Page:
When the country becomes really flat and it rains, you can see the clouds in three dimensions amazingly well.

The book Jeff gave me looks like an ancient artifact when lying on a hotel bedside table. Which in all fairness it probably is.

It’s been a good day.

I can’t actually remember any of the details of what I’ve been doing for the past 7 hours at least.

…Because you see, we made plans. And as we all know, nothing makes the universe chuckle more than a plan.

First we planned on leaving on Sunday. It was a Sunday, it was the new moon: I just couldn’t resist starting with all that beginning around me. But then I ordered this folding bike, and although their shipping page said it should get to me before the end of last week, Fedex said that it would arrive on Tuesday. Which it did. So, the plan changed. The plan became, we’ll get everything ready Monday and Tuesday, and the minute the bike gets here we’ll put it in the car and leave.

However, Husband’s family participates in this American ritual that is completely foreign to me: Memorial Day. You know what I know about Memorial Day? I know that it’s sometime in summer, and it’s when the pools open. That’s it. Oh, and that it’s about wars and veterans, I think. My grandfather joined seminary in order to get out of World War II–and that’s the one war that most people agree was justified.

My family never, ever celebrated Memorial Day. He told me on the day that he wanted me to come with him for emotional support. I told him I would, but that it was as foreign to me as puja in a Hindu temple. Later I retracted this: actually, I would have some idea of what to do at puja.

To cut the story shorter, we slept in because we’ve been exhausted, woke, packed a little, and then went to St. Albans. We ended up picking up my mother-in-law on the way. And driving through an amazing thunderstorm. The whole visitation thing ended up taking the rest of the daylight. That was Monday.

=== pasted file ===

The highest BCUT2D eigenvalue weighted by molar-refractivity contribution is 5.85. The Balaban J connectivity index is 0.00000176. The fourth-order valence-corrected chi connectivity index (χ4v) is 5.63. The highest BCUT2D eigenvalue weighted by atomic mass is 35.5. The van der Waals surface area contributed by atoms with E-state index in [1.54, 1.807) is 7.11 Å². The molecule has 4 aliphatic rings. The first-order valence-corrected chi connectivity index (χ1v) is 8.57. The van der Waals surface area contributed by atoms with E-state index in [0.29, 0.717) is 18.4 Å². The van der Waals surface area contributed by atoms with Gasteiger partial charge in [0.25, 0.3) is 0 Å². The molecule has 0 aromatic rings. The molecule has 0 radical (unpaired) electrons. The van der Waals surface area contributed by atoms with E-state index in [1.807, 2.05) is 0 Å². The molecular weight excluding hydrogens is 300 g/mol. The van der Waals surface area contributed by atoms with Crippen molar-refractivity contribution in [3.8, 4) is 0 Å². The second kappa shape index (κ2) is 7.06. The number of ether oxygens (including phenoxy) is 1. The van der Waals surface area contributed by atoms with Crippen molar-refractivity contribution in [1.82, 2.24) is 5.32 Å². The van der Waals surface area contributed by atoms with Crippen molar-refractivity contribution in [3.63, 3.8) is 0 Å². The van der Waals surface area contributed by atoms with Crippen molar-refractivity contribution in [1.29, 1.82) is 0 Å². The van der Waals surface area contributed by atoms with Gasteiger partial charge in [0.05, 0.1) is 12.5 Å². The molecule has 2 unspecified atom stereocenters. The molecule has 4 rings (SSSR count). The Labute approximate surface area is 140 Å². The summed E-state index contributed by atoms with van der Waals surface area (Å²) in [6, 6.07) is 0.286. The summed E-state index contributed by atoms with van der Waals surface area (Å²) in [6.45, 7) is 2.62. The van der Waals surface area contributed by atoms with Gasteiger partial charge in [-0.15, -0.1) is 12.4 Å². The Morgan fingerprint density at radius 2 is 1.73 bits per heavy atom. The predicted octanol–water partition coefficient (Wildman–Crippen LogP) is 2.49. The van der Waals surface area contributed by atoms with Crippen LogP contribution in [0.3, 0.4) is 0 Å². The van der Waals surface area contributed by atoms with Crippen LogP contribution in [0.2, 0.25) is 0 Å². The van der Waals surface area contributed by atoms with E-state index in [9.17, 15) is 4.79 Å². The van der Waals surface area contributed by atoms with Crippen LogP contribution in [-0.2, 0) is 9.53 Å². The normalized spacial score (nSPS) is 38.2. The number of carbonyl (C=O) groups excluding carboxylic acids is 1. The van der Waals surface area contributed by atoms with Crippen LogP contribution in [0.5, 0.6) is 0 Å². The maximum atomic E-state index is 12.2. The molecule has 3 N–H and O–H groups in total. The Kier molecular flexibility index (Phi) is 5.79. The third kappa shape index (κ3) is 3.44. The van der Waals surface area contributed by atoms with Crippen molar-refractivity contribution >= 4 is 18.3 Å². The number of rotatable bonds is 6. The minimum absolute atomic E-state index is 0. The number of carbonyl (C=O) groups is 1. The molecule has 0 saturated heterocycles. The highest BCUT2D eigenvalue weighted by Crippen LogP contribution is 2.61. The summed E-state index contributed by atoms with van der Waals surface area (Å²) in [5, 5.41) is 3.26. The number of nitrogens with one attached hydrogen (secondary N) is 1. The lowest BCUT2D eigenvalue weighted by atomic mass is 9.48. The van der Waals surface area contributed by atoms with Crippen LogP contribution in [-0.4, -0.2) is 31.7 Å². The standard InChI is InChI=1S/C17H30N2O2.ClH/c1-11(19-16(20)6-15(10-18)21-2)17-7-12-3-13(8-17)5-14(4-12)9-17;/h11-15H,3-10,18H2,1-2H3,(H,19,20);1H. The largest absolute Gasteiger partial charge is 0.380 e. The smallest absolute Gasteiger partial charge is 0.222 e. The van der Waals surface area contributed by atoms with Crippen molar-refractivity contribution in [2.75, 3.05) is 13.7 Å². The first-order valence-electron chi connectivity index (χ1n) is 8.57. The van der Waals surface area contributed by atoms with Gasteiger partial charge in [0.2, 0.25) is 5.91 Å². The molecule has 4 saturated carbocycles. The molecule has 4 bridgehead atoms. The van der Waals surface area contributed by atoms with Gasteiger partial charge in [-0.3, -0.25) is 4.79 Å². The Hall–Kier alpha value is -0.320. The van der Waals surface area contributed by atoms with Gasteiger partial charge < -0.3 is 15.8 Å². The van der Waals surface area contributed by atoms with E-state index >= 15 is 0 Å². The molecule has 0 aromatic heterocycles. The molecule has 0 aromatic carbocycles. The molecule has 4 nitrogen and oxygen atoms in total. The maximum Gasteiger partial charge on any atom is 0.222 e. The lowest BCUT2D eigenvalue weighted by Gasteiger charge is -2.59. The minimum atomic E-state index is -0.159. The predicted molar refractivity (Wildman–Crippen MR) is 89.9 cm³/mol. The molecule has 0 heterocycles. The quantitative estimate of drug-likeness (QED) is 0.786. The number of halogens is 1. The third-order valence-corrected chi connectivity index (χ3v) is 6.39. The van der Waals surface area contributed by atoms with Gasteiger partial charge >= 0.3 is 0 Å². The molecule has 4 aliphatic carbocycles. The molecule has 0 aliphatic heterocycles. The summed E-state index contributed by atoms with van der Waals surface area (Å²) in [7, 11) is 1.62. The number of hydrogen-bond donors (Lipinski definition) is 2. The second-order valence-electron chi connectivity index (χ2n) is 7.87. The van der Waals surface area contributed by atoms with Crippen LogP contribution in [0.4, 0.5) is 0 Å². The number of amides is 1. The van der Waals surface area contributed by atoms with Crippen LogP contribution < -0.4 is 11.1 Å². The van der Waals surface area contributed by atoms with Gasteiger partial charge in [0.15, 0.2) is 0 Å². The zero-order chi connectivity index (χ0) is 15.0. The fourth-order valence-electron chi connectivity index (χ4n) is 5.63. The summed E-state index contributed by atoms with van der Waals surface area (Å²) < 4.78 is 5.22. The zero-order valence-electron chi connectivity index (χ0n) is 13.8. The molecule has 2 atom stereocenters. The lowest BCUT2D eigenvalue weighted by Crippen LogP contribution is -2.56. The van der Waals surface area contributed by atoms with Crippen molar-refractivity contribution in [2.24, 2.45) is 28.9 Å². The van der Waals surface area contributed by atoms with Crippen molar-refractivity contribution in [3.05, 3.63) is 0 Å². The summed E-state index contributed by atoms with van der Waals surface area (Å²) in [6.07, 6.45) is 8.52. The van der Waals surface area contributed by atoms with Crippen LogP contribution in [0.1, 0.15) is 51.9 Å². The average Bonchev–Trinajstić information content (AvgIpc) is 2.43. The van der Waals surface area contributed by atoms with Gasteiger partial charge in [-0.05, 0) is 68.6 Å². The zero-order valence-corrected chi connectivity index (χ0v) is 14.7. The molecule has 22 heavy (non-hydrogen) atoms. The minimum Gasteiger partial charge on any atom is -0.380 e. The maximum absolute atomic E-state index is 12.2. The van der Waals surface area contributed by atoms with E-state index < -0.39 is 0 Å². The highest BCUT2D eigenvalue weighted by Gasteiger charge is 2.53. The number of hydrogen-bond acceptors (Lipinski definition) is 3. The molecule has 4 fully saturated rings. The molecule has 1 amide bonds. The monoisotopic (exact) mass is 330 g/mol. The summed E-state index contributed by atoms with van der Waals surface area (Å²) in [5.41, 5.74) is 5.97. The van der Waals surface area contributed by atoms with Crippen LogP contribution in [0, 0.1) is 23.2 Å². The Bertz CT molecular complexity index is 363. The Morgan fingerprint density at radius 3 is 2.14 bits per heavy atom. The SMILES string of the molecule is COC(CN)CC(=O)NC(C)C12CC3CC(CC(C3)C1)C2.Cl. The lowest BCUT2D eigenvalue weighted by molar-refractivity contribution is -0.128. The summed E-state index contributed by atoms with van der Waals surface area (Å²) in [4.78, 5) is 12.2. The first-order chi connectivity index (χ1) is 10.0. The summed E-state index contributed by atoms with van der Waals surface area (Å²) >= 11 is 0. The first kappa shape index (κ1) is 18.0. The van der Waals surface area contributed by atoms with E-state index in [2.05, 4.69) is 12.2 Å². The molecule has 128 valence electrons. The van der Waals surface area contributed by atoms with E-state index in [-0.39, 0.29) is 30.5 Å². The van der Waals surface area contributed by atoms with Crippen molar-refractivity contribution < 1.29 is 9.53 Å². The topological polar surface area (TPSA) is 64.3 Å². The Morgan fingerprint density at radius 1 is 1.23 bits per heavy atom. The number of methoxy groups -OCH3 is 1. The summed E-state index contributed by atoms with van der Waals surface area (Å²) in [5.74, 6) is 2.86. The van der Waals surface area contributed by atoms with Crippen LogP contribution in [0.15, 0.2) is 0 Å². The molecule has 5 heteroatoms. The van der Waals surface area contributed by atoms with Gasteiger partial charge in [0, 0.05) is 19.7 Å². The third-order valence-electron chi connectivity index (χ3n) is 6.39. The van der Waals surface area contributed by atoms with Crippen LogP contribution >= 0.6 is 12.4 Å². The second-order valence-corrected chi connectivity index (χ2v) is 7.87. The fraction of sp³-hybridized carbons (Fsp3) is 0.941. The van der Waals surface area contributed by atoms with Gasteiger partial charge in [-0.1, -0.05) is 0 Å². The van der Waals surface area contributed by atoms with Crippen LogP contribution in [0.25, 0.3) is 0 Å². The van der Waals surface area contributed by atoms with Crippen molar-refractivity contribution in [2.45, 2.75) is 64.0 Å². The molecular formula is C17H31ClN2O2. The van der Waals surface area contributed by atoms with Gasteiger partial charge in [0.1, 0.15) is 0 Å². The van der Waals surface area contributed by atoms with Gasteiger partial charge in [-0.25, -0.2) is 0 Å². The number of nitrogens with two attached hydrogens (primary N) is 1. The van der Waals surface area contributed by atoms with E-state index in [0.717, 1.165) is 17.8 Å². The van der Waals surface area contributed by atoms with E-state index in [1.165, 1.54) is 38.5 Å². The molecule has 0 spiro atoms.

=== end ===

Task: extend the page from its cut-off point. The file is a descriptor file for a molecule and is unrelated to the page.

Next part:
Tuesday I woke early, determined not to miss my bike. We got breakfast and spent the day running errands and packing–running around not unlike headless chickens. Bike showed up. We ate lunch with my sister who lives in town. She needed help moving some of her stuff out of her current place, into a friend’s place where she’s storing it while she deals with the mess her ex left her. We took a long break/BS session in the midst of this, and all told that took the rest of the day. More wonderful, thrilling thunderstorms. Pleas to not drive out tonight/die on the highway. Apartment still strewn with much matter.

We went home. I was filled with adrenalin and nervous energy, and so continued to work until sometime past midnight. Husband had gotten up even before me, and was bone-weary. Eventually, I have no idea when, we collapsed. Our dear, dear, incredibly wonderful friend John got up early the next morning and helped us some more. He’s bringing me lunch right now.

So, it’s after two. Husband is helping my sister move another load of stuff, and then we’re going over the apartment one last time, and then, in theory, we’ll pack the car and head out.

I love to laugh and understand that the universe does as well, but just for today let’s hope for some sobriety, shall we?

Today Monkeypuppet and I went out to visit some of our favorite places in Huntington. First I drove us up to the Huntington Museum of Art, to visit the trails there. We had just started down the steps when we saw a slightly crushed snail shell. Monkey took a moment and contemplated the cycle of death and rebirth.

We never did hike the trail, though. I stopped to read a book that Husband’s sister gave him, and then it was very hot and we were hungry, so Monkey and I went to Five Guys. We got grilled cheese.

This is the kind of thing I’ve been getting done over the past week:

Meanwhile, Monkeypuppet has a new Myspace profile picture:

In eleven days we will begin our journey to the Northwest. Husband is working online, arranging money in neat little rows and working on his portfolio. I am examining every single thing we own and deciding whether to keep it, store it, who to give it too. Monkeypuppet is sitting on a shelf helping Aslan guard a cursed d20. This is better than last week, when he spent years learning kung fu and pissed off his master, so that now he’s not allowed to mention dude’s name. That was annoying, but that’s Monkeypuppet for you.

Today I got rid of a bookcase, a Foreman grill, two cookie cooling racks, a pitcher, many coat hangers, and a homemade hula hoop. In getting rid of so much stuff I have learned that if I can see something, my impulse is to act on it in some way. Objects require action. This is another good reason to give away possessions.

For something completely different, I am currently watching the strangest Rutger Hauer movie, Blood of Heroes, about a post-apocalyptic game played with a dog skull.